Project Detail
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Identification of aberrantly methylated genes in autism: The role of advanced paternal age  

Dr. Gingrich and his colleagues plan to study a mouse model of autism to investigate whether advanced paternal age is linked to a higher frequency of genomic aberrations. Recent surveys have found that children of older fathers have a higher risk of developing several disorders, including autism. Gingrich and colleagues have bred female mice with either young or old male mice to generate distinct mouse lines. In preliminary studies, mice with older fathers show several behavioral traits often observed in people with autism. How aging alters sperm viability remains unclear. One possibility is that, over time, sperm stem cells acquire genomic aberrations such as mutations or an abnormal pattern of DNA modifications such as methylation. To examine this possibility, Gingrich and colleagues plan to use an unbiased, high-throughput method to study the methylation patterns in genomes isolated from the brain tissue of mice with young or old fathers. They hope to find specific regions in the genome that are more susceptible to age-related mis-methylation and to identify nearby genes that could be responsible for the abnormal behavior in the pups of older male mice. The researchers then plan to determine whether these loci are atypically methylated — and so misregulated — in people with autism. Project Status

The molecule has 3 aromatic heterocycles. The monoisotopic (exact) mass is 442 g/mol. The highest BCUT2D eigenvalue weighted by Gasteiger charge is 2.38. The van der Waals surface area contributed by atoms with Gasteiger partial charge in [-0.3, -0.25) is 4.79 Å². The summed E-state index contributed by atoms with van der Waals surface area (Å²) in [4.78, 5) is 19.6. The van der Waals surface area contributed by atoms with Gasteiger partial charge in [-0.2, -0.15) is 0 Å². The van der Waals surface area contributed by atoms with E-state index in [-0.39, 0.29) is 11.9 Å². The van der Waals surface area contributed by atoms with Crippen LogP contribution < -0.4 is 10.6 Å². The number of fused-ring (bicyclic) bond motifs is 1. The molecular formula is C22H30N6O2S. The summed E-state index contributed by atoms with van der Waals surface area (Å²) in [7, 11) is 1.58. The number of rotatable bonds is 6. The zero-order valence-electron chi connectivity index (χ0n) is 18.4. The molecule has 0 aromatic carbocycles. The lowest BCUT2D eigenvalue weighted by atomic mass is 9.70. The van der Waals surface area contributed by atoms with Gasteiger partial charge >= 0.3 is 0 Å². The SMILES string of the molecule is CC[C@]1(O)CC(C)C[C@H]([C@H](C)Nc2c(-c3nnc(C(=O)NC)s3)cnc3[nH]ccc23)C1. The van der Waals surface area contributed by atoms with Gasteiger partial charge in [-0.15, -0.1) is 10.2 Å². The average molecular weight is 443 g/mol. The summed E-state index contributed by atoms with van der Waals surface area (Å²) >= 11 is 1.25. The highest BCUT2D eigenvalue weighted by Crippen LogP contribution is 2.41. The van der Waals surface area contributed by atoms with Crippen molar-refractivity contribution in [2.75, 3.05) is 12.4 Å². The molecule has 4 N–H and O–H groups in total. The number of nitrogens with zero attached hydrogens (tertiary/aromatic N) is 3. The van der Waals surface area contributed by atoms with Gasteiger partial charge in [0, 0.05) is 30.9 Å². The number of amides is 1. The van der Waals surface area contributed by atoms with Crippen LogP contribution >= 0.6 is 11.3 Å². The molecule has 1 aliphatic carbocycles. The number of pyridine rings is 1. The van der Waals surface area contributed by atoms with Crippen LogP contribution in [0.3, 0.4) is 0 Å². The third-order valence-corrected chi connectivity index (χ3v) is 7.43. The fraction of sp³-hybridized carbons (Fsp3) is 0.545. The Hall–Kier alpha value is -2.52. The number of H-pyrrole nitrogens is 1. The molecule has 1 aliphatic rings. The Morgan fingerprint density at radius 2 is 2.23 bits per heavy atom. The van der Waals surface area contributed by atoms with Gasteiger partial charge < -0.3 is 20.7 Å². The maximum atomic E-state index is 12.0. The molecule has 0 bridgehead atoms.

ONGOING

2009

Funder Simons Foundation
Fiscal Year Funding $499,780.32
Project Number SFARI-07-17
Principal Investigator Gingrich, Jay
Received ARRA Funding? No
Strategic Plan Question Question 3: What Caused This To Happen And Can This Be Prevented? (Risk Factors)
Strategic Plan Objective Green dot: Objective has greater than or equal to the recommended funding. 3LB. Identify genetic risk factors in at least 50% of people with ASD by 2014. IACC Recommended Budget: $33,900,000 over 6 years.
Federal or Private? Private
Institution Research Foundation for Mental Hygiene, Inc.
State/Country New York
Web Link 1 Identification of aberrantly methylated genes in autism: The role of advanced paternal age (External web link)
Web Link 2 No URL available.
Web Link 3 No URL available.
New! History/Related Projects Identification of aberrantly methylated genes in autism: The role of advanced paternal age | $374,835.28 | 2010 | SFARI-07-17
Identification of aberrantly methylated genes in autism: The role of advanced paternal age | $499,780.32 | 2008 | Project number unavailable